Germany has shown strong leadership on global health with a particular focus on health systems strengthening

Germany was the third-largest donor to health in 2015 among the donors of the Development Assistance Committee (DAC) of the OECD, spending US$957 million 1 billion on ODA for health. This corresponds to 5% of its total ODA, which is below the DAC average of 9% for health. The government identified health as a priority sector in its coalition treaty (along with agriculture, education, climate change, and crisis prevention). Within health, it takes a rights-based approach and focuses on health systems strengthening (HSS). Other priority areas include infectious disease control and reproductive health.

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Germany has continuously made global health a priority at both its G7 and G20 presidency in 2015 and 2017. Pandemic preparedness, antimicrobial resistance, and neglected diseases were identified as priority areas in the G7 communiqué, albeit without specific resource commitments. Germany also champions the Roadmap ‘Healthy Systems – Healthy Lives,’ a global initiative to strengthen health systems that was launched at the Sustainable Development Goals (SDG) summit in September 2015 ending with a declaration on health system strengthening at the World Health Assembly in Geneva in May 2016. Under the German G20 Presidency, the health ministers of the G20 countries will meet for the first time to discuss pandemic preparedness and antimicrobial resistance.

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In 2015, Germany channeled US$440 million (46%) of its health ODA multilaterally, which is lower than the DAC average of 55%. Key recipients of multilateral health ODA in 2015 were the Global Fund to Fight AIDS, Tuberculosis and Malaria (Global Fund), the EU Institutions, and Gavi, the Vaccine Alliance (Gavi). Germany is the fourth-largest government donor to the Global Fund and the fifth-largest to Gavi. Germany announced at the Fifth Global Fund Replenishment Conference in Montreal (September 2016) that it will contribute €800 million to the Global Fund for the 2017-2019 funding period. This is a substantial increase relative to the €655 million pledge Germany made in 2014. Germany hosted a successful Gavi replenishment in January 2015 and pledged US$720 million direct funding for 2016 to 2020, which was a significant increase from its previous pledge (US$208 million between 2006 and 2015).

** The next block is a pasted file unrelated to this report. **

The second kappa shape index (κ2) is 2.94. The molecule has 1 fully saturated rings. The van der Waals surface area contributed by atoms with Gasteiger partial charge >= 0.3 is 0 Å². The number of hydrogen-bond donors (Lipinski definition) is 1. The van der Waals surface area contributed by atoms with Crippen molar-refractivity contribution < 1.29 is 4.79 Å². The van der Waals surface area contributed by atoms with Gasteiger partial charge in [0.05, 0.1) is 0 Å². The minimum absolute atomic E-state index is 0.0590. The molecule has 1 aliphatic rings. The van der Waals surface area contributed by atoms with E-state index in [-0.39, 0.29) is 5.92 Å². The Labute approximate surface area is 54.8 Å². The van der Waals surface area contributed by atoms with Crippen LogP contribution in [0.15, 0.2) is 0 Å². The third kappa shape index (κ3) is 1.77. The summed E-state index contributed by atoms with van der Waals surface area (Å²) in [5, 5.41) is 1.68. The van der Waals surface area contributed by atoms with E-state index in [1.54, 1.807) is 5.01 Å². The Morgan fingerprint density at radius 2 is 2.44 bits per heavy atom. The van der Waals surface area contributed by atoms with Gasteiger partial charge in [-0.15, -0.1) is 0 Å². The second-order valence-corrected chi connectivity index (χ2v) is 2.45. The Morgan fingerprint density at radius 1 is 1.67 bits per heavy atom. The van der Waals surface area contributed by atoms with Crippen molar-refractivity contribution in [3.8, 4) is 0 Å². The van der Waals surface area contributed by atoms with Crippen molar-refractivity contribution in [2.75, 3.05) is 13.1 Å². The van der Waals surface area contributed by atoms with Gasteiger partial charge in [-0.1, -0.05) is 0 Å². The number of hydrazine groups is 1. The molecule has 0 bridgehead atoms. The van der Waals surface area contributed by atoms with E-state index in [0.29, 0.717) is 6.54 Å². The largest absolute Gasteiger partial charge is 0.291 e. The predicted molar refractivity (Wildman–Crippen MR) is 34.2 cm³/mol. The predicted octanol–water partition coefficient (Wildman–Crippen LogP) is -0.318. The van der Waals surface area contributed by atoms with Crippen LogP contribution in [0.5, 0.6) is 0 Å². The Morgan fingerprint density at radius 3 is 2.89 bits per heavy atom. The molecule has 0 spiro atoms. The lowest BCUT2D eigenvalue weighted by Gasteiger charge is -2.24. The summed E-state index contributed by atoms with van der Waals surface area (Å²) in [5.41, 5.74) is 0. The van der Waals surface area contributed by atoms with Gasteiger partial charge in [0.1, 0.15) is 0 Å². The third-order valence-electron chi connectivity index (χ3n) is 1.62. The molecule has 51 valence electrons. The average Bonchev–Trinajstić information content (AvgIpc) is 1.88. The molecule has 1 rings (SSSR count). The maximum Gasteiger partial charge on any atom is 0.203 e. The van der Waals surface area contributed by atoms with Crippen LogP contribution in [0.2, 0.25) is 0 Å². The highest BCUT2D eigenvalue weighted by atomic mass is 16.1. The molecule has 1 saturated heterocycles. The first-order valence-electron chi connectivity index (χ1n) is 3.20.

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Overall, Germany provided US$517 million (54% of its total health ODA) as bilateral health ODA in 2015, corresponding to 3% of Germany’s total bilateral ODA (see figure). Priority areas were health systems strengthening (HSS; 30%), infectious disease control (19%), reproductive health care (18%), and basic nutrition (10%). It committed US$152 million to the Global Polio Eradication Initiative (GPEI) for 2013 to 2017. Funding for GPEI is bilaterally channeled to Afghanistan and Nigeria (both receive US$15 million annually). The Federal Ministry for Economic Development and Cooperation (BMZ) topped up this pledge with US$15 million for Pakistan for 2016 to 2018. Through the ‘Health in Africa’ special program announced in 2015, Germany will spend an additional €600 million (US$665 million) between 2016 and 2019 for bilateral HSS programs in Africa, with this almost doubling its annual bilateral health spending in Africa. Health is currently a priority sector of German bilateral cooperation in 12 countries, five of which are in sub-Saharan Africa.

Priority countries for bilateral cooperation on health:

  • Burundi
  • Cambodia
  • Kenya
  • Kyrgyz Republic
  • Malawi
  • Nepal
  • Pakistan
  • South Africa
  • Tajikistan
  • Tanzania
  • Ukraine
  • Uzbekistan

BMZ’s health division leads on policy development

BMZ drives the development of strategies for German development policy, including on global health. Within BMZ, the division on ‘Health and Population Policy’ is responsible, and as of September 2016 is led by Heiko Warnken. It is part of the Directorate-General ‘Global Issues – Sector Policies and Programmes’, led by Ingrid-Gabriela Hoven.